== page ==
Bloomberg News

Shanghai Car Plate Prices Fall From Record on Increased Supply

June 16, 2012

Shanghai’s car-license plate prices fell in June from a record last month, after the city offered more permits to cater to demand in China’s financial center.

The city auctioned off 9,500 license plates this month, with the average successful bid at 58,227 yuan ($9,145), according to Shanghai International Commodity Auction Co., which conducts the sale for the city’s transport department. The local government made 200 more permits available for sale after average prices rose to a record 64,367 yuan in May.

Major cities including Beijing and Shanghai are restricting the growth of vehicle traffic, even as the pace of auto sales falters nationwide. The state-backed auto dealership association said this month that average inventory carried at showrooms bloated to an unsustainable level exceeding two months of sales by the end of May.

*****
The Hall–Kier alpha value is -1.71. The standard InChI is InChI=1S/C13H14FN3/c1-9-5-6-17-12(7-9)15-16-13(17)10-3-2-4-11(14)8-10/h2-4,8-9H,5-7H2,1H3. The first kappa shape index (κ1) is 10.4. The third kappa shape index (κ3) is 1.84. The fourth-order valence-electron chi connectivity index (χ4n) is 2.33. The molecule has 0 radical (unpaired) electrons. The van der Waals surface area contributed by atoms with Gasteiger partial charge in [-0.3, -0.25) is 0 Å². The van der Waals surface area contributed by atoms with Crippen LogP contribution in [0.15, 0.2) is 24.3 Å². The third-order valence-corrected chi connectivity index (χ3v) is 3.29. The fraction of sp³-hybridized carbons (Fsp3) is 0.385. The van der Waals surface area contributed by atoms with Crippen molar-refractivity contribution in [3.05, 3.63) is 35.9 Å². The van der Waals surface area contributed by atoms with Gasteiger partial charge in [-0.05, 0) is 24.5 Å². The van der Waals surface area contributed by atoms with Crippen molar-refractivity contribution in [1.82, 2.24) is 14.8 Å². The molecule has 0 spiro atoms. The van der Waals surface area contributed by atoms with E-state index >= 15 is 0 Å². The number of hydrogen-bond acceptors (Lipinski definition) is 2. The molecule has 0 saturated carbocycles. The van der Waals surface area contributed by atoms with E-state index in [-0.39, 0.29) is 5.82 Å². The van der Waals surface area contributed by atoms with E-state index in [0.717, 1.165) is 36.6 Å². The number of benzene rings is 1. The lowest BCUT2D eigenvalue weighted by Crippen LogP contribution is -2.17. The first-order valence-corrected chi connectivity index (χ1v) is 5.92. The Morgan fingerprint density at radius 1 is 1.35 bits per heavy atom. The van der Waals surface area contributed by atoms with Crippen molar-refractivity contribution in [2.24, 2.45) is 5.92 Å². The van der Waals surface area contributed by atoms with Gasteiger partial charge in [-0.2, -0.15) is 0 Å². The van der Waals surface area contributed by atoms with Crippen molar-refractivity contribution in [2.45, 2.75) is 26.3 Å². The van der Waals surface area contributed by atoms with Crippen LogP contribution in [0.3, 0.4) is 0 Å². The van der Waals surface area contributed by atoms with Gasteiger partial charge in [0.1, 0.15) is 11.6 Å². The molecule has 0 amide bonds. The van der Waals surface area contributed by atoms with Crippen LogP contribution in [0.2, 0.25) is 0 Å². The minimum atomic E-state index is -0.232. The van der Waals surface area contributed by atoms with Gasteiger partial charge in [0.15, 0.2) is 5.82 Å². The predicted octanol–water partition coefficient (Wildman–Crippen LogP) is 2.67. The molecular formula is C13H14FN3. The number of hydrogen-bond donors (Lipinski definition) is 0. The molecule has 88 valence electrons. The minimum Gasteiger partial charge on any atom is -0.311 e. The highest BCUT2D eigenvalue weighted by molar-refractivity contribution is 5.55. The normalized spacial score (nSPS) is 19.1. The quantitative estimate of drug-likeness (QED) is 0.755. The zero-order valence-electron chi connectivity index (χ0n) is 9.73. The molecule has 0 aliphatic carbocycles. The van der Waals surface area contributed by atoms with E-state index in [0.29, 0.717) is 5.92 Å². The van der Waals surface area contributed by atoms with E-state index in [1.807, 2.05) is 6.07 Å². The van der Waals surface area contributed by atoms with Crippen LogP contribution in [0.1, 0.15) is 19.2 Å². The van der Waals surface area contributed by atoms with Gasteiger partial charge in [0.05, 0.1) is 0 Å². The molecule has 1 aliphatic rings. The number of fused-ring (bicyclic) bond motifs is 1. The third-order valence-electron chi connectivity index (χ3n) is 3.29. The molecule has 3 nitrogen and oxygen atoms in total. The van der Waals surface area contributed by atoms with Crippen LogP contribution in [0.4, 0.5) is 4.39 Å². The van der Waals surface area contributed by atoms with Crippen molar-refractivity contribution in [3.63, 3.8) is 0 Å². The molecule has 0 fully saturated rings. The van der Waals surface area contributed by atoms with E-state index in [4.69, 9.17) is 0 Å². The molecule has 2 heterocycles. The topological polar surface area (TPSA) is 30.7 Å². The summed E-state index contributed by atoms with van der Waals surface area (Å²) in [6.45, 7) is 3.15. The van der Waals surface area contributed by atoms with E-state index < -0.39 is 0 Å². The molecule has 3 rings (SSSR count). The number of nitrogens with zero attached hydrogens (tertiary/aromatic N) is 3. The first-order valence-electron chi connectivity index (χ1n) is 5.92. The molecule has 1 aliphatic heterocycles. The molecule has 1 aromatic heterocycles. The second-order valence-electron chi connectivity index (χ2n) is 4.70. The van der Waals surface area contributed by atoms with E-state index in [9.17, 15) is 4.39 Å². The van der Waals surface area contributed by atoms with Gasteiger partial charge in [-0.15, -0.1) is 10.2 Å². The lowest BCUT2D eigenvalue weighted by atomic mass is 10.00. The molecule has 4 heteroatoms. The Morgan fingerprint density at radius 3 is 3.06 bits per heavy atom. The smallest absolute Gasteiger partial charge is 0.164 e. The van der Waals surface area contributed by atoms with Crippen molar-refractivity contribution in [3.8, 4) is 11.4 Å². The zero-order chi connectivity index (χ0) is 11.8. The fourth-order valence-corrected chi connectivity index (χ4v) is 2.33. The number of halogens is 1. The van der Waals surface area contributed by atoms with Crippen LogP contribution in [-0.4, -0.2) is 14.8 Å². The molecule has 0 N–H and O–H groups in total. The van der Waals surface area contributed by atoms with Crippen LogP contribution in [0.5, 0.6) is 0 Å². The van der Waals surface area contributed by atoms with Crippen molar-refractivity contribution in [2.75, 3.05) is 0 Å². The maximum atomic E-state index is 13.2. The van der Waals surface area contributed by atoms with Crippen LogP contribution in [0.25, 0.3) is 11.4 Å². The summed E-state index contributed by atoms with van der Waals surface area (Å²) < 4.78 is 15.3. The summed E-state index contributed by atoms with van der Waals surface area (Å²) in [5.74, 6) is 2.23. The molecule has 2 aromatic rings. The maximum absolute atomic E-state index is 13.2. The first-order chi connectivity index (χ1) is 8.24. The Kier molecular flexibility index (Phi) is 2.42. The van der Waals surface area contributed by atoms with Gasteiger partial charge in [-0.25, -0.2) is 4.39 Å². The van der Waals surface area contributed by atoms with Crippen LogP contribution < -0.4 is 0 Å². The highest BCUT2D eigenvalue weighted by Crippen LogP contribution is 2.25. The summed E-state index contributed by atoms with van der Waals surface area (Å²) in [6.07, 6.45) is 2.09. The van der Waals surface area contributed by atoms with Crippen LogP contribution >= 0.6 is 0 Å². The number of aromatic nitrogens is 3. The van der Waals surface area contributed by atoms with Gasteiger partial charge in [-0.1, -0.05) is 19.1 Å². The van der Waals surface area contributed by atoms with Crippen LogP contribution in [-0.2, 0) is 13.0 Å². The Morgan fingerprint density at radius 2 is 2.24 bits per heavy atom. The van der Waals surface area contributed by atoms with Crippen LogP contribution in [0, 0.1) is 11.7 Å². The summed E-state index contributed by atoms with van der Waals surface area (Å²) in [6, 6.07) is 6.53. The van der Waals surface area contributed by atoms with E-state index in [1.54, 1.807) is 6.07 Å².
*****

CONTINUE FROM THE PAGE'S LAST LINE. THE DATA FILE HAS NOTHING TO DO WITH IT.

There were a total of 24,774 bidders for license plates this month, a 2.2 percent increase from last month, according to the Shanghai auction company. Shanghai began auctioning plates in 2002. Cars with out-of-town plates are restricted from the city’s elevated freeways during peak hours.

For the average price of a permit in June, a buyer in Detroit, Michigan could purchase a late-model Hyundai Motor Co. (005380) Accent hatchback in Detroit, Michigan, according to car-pricing website Kelley’s Blue Book.

Beijing’s municipal government started holding lotteries for car license plates in January 2011 to curb traffic and exhaust pollution. The Chinese capital’s infamous traffic jams were recognized in a 2010 International Business Machines Corp. survey, where respondents voted the Chinese capital as the city with the world’s most onerous commute.

Statistics released this week in Beijing show gridlock lasted an average of 55 minutes during weekdays in the first quarter, compared with 2 hours and 25 minutes in 2010.

To contact Bloomberg News staff for this story: Liza Lin in Shanghai at

To contact the editor responsible for this story: Paul Tighe at

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